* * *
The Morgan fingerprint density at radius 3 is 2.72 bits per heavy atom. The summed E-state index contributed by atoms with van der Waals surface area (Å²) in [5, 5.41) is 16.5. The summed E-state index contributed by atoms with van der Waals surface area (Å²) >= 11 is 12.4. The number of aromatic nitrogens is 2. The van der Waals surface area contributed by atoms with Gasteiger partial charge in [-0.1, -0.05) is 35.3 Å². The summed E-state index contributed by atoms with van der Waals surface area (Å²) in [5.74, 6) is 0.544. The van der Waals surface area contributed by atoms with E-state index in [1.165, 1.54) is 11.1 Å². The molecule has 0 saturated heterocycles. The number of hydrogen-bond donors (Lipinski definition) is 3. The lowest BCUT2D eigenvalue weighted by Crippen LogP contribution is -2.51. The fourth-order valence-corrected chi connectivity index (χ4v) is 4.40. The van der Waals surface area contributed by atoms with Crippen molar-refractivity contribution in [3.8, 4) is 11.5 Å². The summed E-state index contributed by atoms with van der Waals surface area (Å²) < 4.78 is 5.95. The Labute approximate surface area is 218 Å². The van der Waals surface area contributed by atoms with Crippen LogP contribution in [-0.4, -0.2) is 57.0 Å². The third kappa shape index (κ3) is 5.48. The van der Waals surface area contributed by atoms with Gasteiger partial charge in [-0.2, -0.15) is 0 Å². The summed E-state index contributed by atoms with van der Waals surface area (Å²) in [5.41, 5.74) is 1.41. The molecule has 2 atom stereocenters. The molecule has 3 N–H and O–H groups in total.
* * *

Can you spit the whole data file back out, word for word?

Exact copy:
The Morgan fingerprint density at radius 3 is 2.72 bits per heavy atom. The summed E-state index contributed by atoms with van der Waals surface area (Å²) in [5, 5.41) is 16.5. The summed E-state index contributed by atoms with van der Waals surface area (Å²) >= 11 is 12.4. The number of aromatic nitrogens is 2. The van der Waals surface area contributed by atoms with Gasteiger partial charge in [-0.1, -0.05) is 35.3 Å². The summed E-state index contributed by atoms with van der Waals surface area (Å²) in [5.74, 6) is 0.544. The van der Waals surface area contributed by atoms with E-state index in [1.165, 1.54) is 11.1 Å². The molecule has 0 saturated heterocycles. The number of hydrogen-bond donors (Lipinski definition) is 3. The lowest BCUT2D eigenvalue weighted by Crippen LogP contribution is -2.51. The fourth-order valence-corrected chi connectivity index (χ4v) is 4.40. The van der Waals surface area contributed by atoms with Crippen molar-refractivity contribution in [3.8, 4) is 11.5 Å². The summed E-state index contributed by atoms with van der Waals surface area (Å²) < 4.78 is 5.95. The Labute approximate surface area is 218 Å². The van der Waals surface area contributed by atoms with Crippen LogP contribution in [-0.4, -0.2) is 57.0 Å². The third kappa shape index (κ3) is 5.48. The van der Waals surface area contributed by atoms with Gasteiger partial charge in [-0.2, -0.15) is 0 Å². The summed E-state index contributed by atoms with van der Waals surface area (Å²) in [5.41, 5.74) is 1.41. The molecule has 2 atom stereocenters. The molecule has 3 N–H and O–H groups in total.